PCB proposes three venues for the 2025 Champions Trophy

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PCB proposes three venues for the 2025 Champions Trophy


Lahore, Karachi and Rawalpindi are the three venues proposed by the PCB in the initial draft of the Champions Trophy 2025 schedule, recently sent to the ICC. The tournament has been scheduled for mid-February as the PCB accelerates plans to upgrade the venues that will host the first ICC event in the country in almost 30 years.

Pakistan are the defending champions after winning what was thought to be the last edition of the Champions Trophy in 2017. But, in 2022, the ICC brought back the tournament in the new rights cycle (2023-27) and awarded hosting rights 2025. edition to Pakistan.

The eight-team tournament is expected to be played over two weeks, although exact dates are not yet known. The PCB finalized the venues and schedule after an ICC sent a team to conduct surveys.

“We have sent the schedule of matches in Pakistan for the ICC Champions Trophy,” PCB president Mohsin Naqvi said at a press conference in Lahore. “The ICC security team came and we had a very good meeting. They discussed the arrangements here and we will also share with them the improvement plans for the stadium. We are continually in touch with the ICC. We are trying to ensure that we host a very good meeting. Good tournament in Pakistan.”

Discussions over the schedule will now likely focus on India’s presence at the event. ESPNcricinfo understands that the initial draft states that all games, including India’s, will be played in Pakistan.

Typically, once the host board submits the draft schedule, it goes through several iterations by various teams within the ICC, which then share it with the broadcaster and the other boards before the schedule is finalized. The ICC’s next official meeting will be the global body’s annual conference in July.

However, ultimately the fate of the Indian games will depend on the political climate between the two countries and whether or not the Indian government grants permission to the BCCI to allow its team to travel to Pakistan. Icy relations between the two governments have meant that India has not toured Pakistan since the 2008 Asia Cup. Last year, the PCB had to adopt a hybrid model when hosting the Asia Cup, in which some matches were played in Pakistan but all India’s matches and the final were held in Sri Lanka.

A month later, Pakistan traveled to India to play in the 50-over World Cup, but the decision of either country to play in the other is always a political decision.

Pakistan last held an ICC event in 1996, when it co-hosted the ODI World Cup with India and Sri Lanka. They have since gone through two periods where security concerns have made teams reluctant to tour: the early 2000s, when Australia, England and New Zealand did not tour due to attacks of 9/11 and the subsequent war in neighboring countries. Afghanistan; and from 2009 to 2015, when no team toured due to the terrorist attack on the visiting Sri Lanka team. Pakistan was due to host the Champions Trophy in 2008 but it was postponed and moved to South Africa in 2009. It was also due to co-host the 2011 World Cup but had to withdraw as a host.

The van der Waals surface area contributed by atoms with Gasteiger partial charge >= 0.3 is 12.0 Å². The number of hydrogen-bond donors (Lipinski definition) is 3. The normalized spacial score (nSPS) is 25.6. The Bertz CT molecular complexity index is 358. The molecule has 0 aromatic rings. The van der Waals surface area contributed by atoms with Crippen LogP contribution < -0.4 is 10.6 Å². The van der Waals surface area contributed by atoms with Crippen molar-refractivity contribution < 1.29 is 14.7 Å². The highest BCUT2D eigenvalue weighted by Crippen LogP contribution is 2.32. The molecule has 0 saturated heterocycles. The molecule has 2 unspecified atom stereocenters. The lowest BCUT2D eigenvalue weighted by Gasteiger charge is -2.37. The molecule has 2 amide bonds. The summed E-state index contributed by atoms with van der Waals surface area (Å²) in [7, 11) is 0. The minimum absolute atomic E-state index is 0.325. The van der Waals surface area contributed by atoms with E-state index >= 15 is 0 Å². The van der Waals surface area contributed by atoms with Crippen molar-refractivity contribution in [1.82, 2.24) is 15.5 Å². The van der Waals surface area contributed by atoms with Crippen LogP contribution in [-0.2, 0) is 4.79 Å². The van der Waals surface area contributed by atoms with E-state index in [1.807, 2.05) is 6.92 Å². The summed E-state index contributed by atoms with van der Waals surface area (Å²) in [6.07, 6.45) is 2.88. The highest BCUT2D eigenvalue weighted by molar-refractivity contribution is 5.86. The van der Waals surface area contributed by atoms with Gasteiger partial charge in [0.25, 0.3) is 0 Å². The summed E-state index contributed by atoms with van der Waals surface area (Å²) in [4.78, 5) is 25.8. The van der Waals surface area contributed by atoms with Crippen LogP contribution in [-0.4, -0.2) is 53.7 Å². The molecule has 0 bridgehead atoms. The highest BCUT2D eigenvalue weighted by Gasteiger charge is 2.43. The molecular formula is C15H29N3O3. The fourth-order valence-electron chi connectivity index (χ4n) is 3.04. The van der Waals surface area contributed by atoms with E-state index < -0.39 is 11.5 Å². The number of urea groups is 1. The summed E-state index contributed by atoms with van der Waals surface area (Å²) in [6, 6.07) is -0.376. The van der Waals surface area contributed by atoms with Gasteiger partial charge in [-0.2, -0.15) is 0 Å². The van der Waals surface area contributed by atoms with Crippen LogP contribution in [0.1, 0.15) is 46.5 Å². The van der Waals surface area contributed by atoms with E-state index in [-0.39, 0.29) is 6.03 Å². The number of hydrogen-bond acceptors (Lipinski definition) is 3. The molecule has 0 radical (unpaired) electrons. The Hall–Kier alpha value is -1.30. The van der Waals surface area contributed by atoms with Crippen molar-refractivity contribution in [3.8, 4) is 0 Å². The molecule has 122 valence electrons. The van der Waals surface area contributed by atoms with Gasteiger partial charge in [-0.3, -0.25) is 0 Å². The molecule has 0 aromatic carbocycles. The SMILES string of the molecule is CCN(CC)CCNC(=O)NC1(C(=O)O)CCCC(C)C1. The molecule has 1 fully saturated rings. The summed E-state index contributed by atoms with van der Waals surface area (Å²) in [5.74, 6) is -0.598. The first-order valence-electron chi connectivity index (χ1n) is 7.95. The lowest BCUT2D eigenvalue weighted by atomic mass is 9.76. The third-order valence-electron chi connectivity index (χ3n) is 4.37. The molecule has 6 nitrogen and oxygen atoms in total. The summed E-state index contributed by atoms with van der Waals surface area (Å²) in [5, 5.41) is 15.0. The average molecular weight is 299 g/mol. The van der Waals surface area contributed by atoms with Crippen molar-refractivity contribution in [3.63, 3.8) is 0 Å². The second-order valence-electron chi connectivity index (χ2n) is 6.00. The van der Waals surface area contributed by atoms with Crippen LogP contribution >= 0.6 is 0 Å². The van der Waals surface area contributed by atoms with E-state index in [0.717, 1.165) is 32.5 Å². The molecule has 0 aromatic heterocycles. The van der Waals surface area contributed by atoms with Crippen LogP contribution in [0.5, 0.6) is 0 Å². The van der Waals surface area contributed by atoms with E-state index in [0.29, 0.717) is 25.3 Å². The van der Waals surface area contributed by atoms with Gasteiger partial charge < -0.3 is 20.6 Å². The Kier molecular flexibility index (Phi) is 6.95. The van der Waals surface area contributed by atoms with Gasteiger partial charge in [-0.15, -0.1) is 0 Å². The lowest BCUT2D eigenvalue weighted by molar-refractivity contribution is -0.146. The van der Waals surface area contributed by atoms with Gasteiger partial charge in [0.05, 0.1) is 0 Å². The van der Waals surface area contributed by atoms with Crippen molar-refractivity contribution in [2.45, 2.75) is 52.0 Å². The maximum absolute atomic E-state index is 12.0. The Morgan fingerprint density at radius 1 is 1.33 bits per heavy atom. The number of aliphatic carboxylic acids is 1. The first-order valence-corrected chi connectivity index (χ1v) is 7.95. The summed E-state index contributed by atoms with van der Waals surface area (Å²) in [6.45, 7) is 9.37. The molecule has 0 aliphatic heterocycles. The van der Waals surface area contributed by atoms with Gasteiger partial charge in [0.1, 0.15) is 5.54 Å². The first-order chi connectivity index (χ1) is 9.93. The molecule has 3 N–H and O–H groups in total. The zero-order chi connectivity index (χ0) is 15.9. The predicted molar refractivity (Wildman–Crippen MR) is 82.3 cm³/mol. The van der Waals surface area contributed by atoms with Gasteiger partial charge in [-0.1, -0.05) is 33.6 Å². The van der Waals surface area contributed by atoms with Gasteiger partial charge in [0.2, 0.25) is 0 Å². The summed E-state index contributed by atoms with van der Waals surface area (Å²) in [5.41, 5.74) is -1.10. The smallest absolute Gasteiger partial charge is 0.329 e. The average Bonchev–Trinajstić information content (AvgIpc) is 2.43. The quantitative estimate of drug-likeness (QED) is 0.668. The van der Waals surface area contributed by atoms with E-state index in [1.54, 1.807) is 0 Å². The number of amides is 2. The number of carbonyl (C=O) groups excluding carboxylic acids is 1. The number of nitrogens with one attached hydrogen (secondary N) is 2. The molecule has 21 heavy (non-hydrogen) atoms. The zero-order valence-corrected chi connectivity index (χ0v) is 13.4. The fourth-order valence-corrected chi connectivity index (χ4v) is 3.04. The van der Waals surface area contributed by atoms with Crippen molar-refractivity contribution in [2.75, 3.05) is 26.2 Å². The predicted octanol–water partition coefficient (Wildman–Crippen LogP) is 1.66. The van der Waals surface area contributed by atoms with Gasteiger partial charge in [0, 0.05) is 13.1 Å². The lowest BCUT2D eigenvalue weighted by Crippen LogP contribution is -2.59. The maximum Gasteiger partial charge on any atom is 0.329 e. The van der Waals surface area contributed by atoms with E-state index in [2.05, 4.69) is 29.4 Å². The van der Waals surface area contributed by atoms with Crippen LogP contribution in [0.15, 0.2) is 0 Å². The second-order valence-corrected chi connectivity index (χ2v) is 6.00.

The Champions Trophy will be the centerpiece of a busy season at home for Pakistan. They will also host South Africa and New Zealand for an ODI tri-series just before the ICC event (and will begin the home season this year with visits from Bangladesh and England).

The scheduling crisis will also mean finding a suitable window that year for the PSL’s 10th season. January is an option after Pakistan’s return from a tour of South Africa, although that puts the league in a direct clash with the SA20, probably the ILT20, the BPL and the BBL. Scheduling the PSL after the Champions Trophy in March means playing it throughout Ramadan, a clash the PCB has generally tried to avoid as it affects attendance, schedules and commercial opportunities.

There will also be the challenge, as Naqvi acknowledged, of upgrading the stadiums in the three cities, stadiums that have not received major upgrades for several years.

“If you look at Gaddafi [stadium in Lahore]It’s good, but the viewing experience is not great for cricket. Maybe football, not cricket,” Naqvi said. “We need to improve the facilities in the stadiums, where there are some old problems. [The National Stadium in] Karachi is in bad shape. So on May 7th we will finalize offers from international companies that will come and help us design. We will also work with local consultants. We’re already late, but we need to make these updates in four or five months. “It will be a very tough test but we can overcome it.”